By Cynthia Ray
I’ve been exploring the space between things over the last few months, in my life and in my art. It all began with Viktor Frankl. In Mans Search for Meaning, he says, “Between stimulus and response there is a space. In that space is our power to choose our response. In our response lies our growth and our freedom.”
What he said about the space between stimulus and response fascinated me, because our words and actions seem so automatic, I couldn’t imagine having that much self control, so I spent time observing, trying to find that space. After a while, I was able to slow down enough to feel the space between, but not enough to change or stop my response. I kept at it, and eventually, after much practice, I was able to slow down even further, and could remain poised there, between the catalyst and my reaction, long enough to choose a new and different response than I had automatically followed in the past. It’s an exhilarating and powerful tool, but like anything, requires practice.
But the space between things is much more than the space between stimulus and response. All of art is about the space between. Where things are placed, how far they are from each other in relationship to each other in a painting is more than just perspective. It is balance between what is and what is not. Music is the space between notes. If that is true, then writing is the space between the words.
The Space Between Words: The Origins of Silent Reading by Paul Saenger talks about how the spaces between the words were consciously created to move us from oral to a written tradition. We take all of that for granted now, but it was not always so.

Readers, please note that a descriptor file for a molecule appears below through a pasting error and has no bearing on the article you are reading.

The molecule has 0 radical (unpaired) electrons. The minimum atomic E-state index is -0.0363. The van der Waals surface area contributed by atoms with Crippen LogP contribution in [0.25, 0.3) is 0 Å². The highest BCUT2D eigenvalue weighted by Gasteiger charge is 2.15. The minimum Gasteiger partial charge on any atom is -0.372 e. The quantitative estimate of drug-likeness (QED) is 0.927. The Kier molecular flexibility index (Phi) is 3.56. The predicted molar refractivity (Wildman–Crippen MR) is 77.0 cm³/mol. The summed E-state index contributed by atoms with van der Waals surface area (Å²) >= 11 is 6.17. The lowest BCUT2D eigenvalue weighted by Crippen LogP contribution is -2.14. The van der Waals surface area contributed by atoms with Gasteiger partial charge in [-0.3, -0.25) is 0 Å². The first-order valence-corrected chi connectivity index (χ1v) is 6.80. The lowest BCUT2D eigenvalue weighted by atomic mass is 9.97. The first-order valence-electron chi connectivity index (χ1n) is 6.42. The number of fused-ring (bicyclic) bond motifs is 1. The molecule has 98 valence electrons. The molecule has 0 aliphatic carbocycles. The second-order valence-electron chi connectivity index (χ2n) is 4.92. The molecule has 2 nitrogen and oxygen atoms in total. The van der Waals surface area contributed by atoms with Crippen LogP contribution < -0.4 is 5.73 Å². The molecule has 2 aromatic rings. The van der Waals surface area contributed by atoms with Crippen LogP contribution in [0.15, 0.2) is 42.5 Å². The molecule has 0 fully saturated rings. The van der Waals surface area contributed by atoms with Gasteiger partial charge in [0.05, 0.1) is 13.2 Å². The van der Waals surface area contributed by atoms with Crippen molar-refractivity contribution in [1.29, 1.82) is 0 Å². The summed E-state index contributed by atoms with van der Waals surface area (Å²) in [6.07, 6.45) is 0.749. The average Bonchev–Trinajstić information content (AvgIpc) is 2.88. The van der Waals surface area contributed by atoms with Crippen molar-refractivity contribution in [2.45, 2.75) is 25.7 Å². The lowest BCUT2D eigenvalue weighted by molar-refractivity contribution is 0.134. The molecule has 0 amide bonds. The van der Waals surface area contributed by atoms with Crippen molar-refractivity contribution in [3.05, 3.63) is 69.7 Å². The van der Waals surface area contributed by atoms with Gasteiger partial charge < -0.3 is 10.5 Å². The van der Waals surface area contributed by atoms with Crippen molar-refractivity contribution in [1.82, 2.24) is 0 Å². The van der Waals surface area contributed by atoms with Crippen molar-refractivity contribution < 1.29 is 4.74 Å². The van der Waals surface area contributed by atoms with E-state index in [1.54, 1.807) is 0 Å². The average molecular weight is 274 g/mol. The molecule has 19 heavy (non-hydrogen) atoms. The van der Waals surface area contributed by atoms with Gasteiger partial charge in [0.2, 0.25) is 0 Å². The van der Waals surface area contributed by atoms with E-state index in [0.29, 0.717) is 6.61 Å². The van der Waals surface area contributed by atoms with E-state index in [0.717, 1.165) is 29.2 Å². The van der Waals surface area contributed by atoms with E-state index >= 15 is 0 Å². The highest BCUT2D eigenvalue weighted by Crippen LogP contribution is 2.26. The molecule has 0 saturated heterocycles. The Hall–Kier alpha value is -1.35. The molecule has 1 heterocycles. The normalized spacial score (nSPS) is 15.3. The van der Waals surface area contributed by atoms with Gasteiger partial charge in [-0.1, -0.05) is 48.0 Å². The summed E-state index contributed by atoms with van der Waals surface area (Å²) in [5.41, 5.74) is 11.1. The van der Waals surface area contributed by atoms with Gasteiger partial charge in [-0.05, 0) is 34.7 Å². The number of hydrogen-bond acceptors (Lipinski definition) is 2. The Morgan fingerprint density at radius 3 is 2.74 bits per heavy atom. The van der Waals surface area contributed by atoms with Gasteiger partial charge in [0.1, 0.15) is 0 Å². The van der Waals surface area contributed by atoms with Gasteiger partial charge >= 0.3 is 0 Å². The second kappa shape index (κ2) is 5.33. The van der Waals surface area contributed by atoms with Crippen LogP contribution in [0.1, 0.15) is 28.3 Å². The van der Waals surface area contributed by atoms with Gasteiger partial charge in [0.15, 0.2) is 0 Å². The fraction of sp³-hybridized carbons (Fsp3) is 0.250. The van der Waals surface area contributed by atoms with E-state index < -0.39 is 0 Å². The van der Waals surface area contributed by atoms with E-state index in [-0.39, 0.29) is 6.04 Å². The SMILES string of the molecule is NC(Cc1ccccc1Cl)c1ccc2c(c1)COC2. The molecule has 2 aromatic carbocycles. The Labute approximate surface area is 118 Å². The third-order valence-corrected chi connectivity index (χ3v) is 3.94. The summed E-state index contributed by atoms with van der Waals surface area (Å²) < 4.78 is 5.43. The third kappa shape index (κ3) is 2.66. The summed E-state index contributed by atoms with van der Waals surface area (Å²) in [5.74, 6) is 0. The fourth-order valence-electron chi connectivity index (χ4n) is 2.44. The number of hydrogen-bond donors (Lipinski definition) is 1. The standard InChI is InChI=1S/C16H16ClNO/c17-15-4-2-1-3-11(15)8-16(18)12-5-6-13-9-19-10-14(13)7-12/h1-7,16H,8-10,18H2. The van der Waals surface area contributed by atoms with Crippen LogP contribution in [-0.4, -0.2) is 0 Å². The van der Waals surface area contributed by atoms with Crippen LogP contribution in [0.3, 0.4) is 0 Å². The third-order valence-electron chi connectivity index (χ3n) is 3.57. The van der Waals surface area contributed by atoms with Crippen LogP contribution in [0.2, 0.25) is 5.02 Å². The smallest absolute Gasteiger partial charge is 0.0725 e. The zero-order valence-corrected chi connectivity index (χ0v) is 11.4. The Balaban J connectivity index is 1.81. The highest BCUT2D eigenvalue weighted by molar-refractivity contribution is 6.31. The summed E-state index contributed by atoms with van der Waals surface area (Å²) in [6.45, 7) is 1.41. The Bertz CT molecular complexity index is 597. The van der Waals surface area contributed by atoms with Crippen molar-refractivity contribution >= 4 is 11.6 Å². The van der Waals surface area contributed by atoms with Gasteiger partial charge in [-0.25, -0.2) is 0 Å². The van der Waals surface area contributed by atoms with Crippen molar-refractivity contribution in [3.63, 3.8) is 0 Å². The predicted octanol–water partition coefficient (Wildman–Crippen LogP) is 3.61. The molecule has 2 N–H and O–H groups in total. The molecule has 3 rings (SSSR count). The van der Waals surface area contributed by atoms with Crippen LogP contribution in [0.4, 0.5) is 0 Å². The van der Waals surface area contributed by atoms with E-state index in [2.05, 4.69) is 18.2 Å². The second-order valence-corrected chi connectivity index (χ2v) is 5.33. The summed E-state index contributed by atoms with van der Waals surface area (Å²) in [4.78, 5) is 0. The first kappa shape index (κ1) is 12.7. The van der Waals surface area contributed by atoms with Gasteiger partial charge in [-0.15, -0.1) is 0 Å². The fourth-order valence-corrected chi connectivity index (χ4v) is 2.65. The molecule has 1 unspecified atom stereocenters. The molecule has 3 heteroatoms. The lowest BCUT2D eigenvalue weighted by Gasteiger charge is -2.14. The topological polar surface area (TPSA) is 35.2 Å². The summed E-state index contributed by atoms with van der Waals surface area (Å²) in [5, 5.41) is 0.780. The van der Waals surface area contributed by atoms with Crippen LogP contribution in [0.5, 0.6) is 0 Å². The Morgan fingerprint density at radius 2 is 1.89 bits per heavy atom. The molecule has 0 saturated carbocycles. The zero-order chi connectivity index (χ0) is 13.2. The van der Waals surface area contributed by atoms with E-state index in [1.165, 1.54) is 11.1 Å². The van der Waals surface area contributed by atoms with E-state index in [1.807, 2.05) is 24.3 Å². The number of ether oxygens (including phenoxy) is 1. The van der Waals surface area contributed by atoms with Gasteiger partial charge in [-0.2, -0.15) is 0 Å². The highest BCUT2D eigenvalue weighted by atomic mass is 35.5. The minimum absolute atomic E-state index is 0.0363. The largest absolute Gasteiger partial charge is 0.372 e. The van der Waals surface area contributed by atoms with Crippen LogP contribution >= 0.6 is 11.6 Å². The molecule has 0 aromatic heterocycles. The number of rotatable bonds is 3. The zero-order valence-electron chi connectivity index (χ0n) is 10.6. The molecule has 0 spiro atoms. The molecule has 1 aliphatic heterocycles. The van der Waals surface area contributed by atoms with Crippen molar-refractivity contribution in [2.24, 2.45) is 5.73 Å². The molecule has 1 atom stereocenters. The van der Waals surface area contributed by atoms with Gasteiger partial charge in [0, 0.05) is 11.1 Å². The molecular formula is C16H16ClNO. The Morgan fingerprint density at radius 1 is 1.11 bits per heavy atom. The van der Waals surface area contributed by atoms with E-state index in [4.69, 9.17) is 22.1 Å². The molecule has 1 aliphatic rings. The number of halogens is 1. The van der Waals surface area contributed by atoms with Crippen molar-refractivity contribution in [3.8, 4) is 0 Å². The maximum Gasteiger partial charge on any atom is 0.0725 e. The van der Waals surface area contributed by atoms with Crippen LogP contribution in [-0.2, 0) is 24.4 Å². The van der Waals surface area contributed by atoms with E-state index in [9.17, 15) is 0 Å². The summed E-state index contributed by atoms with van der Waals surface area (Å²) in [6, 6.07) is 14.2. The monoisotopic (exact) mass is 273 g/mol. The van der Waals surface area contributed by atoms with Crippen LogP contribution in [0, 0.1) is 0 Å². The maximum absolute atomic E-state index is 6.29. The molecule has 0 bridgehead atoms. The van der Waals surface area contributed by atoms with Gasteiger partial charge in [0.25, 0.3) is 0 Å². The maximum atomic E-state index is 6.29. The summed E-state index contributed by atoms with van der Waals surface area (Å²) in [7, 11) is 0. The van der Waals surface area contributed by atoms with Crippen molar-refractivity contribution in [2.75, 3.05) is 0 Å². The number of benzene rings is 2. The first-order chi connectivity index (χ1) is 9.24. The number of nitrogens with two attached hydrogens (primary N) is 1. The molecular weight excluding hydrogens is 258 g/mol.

He says, “Over the course of the nine centuries following Rome’s fall, the task of separating the words in continuous written text, which for half a millennium had been a function of the individual reader’s mind and voice, became instead a labor of professional readers and scribes. The separation of words (and thus silent reading) originated in manuscripts copied by Irish scribes in the seventh and eighth centuries but spread to the European continent only in the late tenth century.” This resulted in the spread of reading and education among the common people, not just the elite.
Not only does the space between words give order to the story, and make it possible to find the story in the words, but those spaces also carry deep meaning and impact. What is happening in dialogue? What is not said? Sometimes what is not said is far more powerful than what is said and carries a message that can break us apart. Its not the words that are said, but the ones that are not. Sometimes the best dialogue is not dialogue.
I started watching what my characters were doing in the space between their actions, in the space between their dialogue, in the space between the catalyst and their response. It is a wonderful place to explore interaction, feeling and nuances. Looking at what is not, rather than what is, or at what is between what is and what is not.
If we slow down and take the time to pay attention to that which is hidden right in front of us, we can find those vast in-between spaces in ourselves and the universe we live in to inform our relationships, our lives and our art.
In the space between
the in breath
and the out breath
lie all the worlds
In the place
all the worlds
tumble to silence
between one thought
and the next
stillness extends out into the universe